REVIEW: The Railway Inn, Glenfield

After a function this morning, we were looking for somewhere to have a spot of lunch. We happened to be passing The Railway Inn at Glenfield and so decided we’d pop in for a bite to eat.

The pub doesn’t really look much from the outside, but there is a lot of parking, and round the back they have some picnic tables and also a great wooden shed-like structure which houses a number of tables – no doubt a great resource for smokers in the winter!

However, inside the pub is spacious and feels freshly decorated. It’s all a bit Habitat, with large print floral wallpaper , but nice enough and comfortable. The pub was clearly clean and well maintained inside. We received a warm welcome from the bar maid who was warm, friendly and helpful throughout our visit.

The menu was a home printed, laminated affair that was rather tatty around the edges but it promised homemade food and reasonable prices. The expectation was rather high as many of the menu items seemed to be promise to be made from scratch, which was weird because the menu is massive, with a huge amount of choice. It took us a long time to decide, but eventually we went for the two meals for £8 option.

The food arrived within about 5 or 10 minutes of ordering – awesomely quick as we were really hungry, worryingly quick in terms of the food being fresh and made to order… I had the chicken, leek and ham pie in puff pastry, with chips and vegetables.

Evidently I forgot to take a photograph until halfway through… The pie was OK – there was a lot of puff pastry, at a ratio of about 3:1 versus fillig, so it was quite a while until I got to any chicken. There was barely any leek in the filling which was disappointing, but I am pretty sure it was a bought in pie rather than homemade. The chips and carrots and peas were standard frozen products. The meal came with a big gravy boat, with gravy granuales made up. How did I know they were granuales? Because there were big lumpy bits where it hadn’t been stirred enough to dissolve properly! There was a lot though, so The Boy could have some on his meal as well.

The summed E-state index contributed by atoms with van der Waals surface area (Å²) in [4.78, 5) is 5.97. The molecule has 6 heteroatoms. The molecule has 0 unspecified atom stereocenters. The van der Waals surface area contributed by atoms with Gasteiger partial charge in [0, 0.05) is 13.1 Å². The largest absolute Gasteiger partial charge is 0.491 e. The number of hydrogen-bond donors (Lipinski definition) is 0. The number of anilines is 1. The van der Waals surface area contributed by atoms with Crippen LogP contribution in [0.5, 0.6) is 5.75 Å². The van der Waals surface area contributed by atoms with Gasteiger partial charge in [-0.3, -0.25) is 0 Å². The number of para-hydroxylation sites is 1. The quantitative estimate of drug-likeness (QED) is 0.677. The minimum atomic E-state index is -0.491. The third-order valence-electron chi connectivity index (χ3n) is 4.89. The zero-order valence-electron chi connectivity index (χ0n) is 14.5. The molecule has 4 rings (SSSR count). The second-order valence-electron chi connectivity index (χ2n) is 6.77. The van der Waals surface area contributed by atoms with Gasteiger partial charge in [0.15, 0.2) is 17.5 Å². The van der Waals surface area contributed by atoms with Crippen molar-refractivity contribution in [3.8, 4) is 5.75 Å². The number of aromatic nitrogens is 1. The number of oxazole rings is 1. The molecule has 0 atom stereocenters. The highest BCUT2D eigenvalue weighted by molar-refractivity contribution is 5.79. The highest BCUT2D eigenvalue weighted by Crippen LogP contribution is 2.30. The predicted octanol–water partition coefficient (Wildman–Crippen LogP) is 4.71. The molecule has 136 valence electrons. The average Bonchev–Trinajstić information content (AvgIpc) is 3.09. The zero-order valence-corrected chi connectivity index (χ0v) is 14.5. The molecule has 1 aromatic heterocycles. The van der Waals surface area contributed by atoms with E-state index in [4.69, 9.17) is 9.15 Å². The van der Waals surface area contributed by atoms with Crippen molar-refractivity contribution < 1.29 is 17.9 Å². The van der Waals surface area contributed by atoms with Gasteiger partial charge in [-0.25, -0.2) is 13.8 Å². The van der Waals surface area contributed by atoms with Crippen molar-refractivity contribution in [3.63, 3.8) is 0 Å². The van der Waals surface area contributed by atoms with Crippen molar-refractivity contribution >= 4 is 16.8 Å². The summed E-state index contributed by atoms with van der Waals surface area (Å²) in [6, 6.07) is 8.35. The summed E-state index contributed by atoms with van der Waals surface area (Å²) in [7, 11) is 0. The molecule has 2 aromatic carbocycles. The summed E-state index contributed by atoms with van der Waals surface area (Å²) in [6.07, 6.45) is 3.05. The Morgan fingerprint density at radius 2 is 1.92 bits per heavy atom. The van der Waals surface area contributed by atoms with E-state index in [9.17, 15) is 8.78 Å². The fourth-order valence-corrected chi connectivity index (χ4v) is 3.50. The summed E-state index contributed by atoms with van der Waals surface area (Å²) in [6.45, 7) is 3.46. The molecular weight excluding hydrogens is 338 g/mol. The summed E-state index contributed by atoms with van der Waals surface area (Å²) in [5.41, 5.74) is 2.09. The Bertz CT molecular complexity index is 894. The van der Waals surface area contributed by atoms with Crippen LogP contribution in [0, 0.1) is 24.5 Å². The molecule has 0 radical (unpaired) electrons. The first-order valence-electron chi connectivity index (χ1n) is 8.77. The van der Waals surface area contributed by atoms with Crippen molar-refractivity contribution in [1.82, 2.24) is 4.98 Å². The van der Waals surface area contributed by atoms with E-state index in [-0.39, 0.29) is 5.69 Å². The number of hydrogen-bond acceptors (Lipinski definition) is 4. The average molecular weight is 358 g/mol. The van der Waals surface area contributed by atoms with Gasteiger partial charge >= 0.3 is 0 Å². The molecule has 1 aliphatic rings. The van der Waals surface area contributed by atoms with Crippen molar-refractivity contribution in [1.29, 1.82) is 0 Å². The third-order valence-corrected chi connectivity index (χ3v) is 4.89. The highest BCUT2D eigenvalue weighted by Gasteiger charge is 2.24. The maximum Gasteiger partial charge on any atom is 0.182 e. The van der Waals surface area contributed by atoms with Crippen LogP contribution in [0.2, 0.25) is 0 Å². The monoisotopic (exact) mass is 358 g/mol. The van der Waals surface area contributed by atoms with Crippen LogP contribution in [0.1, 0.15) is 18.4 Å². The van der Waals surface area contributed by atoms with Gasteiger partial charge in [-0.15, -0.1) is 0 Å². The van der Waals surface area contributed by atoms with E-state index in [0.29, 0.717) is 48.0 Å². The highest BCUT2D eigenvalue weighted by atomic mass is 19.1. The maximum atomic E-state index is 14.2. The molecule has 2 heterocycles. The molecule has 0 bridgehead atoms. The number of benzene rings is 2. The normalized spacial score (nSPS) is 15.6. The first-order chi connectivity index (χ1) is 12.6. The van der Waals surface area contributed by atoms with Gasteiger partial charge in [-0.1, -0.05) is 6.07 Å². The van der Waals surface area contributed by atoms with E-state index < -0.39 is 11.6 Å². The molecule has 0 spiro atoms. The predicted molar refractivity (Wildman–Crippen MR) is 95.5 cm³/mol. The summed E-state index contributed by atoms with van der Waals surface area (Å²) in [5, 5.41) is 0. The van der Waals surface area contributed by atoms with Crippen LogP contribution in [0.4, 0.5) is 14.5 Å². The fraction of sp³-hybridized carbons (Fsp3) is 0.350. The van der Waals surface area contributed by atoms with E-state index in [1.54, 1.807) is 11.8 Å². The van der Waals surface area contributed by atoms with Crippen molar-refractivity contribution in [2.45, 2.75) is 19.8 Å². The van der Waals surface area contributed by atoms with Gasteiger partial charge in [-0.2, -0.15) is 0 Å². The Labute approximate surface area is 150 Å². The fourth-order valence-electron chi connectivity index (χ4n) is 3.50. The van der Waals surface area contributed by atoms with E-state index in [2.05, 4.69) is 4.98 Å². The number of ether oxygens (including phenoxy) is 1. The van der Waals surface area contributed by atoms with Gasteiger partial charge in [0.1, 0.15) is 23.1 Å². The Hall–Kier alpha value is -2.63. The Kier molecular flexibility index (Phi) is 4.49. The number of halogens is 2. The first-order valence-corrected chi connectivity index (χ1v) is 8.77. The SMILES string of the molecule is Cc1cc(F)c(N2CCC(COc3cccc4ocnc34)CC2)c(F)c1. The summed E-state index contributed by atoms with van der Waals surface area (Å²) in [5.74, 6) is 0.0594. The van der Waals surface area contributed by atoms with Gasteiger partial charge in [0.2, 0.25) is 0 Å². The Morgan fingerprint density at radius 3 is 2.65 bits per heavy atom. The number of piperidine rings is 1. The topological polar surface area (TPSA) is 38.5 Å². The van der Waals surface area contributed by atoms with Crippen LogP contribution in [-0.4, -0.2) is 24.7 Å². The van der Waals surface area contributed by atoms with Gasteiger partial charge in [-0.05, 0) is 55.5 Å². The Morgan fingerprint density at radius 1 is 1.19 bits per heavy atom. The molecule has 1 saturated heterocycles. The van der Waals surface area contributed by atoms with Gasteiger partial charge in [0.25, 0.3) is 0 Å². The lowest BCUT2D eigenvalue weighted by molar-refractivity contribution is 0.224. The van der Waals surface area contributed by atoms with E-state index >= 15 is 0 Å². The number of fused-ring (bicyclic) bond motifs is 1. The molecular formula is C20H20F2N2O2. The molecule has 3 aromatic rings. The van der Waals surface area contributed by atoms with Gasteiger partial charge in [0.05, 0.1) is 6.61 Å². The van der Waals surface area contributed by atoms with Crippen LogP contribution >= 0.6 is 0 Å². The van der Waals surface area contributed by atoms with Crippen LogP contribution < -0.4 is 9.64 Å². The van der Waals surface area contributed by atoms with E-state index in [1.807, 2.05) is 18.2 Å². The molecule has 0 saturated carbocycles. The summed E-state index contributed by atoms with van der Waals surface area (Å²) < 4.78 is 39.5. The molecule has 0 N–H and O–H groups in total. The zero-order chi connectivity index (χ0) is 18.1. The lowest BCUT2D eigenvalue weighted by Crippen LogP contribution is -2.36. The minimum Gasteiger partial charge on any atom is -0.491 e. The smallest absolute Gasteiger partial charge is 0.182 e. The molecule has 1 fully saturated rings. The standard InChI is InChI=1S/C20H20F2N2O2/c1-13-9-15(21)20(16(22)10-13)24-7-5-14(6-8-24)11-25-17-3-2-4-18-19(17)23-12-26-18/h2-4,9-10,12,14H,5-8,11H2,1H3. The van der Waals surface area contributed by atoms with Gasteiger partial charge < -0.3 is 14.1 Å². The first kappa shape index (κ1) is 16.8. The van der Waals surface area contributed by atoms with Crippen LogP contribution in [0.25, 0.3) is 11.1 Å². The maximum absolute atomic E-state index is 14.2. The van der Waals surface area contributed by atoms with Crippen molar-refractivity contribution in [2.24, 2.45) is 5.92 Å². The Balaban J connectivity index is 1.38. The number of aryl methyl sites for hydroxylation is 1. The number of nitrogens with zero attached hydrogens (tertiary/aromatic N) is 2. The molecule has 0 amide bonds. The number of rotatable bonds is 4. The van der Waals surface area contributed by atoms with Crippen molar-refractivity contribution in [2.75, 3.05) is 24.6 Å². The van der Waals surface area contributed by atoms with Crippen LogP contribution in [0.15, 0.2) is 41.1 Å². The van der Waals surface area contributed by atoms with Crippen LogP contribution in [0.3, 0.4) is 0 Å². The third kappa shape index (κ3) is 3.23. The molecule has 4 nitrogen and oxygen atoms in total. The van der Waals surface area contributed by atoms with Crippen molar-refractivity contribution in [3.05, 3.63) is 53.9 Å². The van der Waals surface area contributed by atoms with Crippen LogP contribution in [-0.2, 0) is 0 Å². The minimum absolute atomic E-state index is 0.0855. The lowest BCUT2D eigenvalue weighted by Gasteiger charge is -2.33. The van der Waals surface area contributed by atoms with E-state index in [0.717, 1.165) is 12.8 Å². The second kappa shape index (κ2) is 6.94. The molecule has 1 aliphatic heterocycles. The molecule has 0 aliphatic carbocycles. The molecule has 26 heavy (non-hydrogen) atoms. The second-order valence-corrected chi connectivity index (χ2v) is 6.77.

The Boy ordered the Sirloin Steak with chips and veg (Sirloin, on a 2 for £8 menu?) and it was awful! The first one came, ordered rare but was cooked through to dryness. This was probably because it was so thick, and weirdly pale, that it actually looked like a pork steak!

The second one was ‘cooked to order’ and came out about 4 minutes later. This one was better, but still very weirdly pale. Actually it looks way better in the photo than it did in reality, a lot more colour to it. No blood though, which you kind of expect with a rare steak. I think it made the Boy feel a bit sick because it was so anaemic, but he soldiered on and ate it anyway.

So all in, the food is very reasonably priced, the staff are friendly and the pub is comfortable. However, this is a case of you get what you pay for. The strengths of this pub menu, from what we could see, are things that you can pull out of the freezer and deep fry, as processed food always comes across the best when everything is bought in frozen. The drinks prices weren’t too bad though, we paid £3 for a pint of Fosters and £3.30 for an Old Speckled Hen. Overall I’d give the Railway Inn 3 out of 10 Extreme Points, but next time we’ll just go there for a drink!


Bestselling author and freelance drinks writer. Champion of pubs and breweries. Occasional printmaker.

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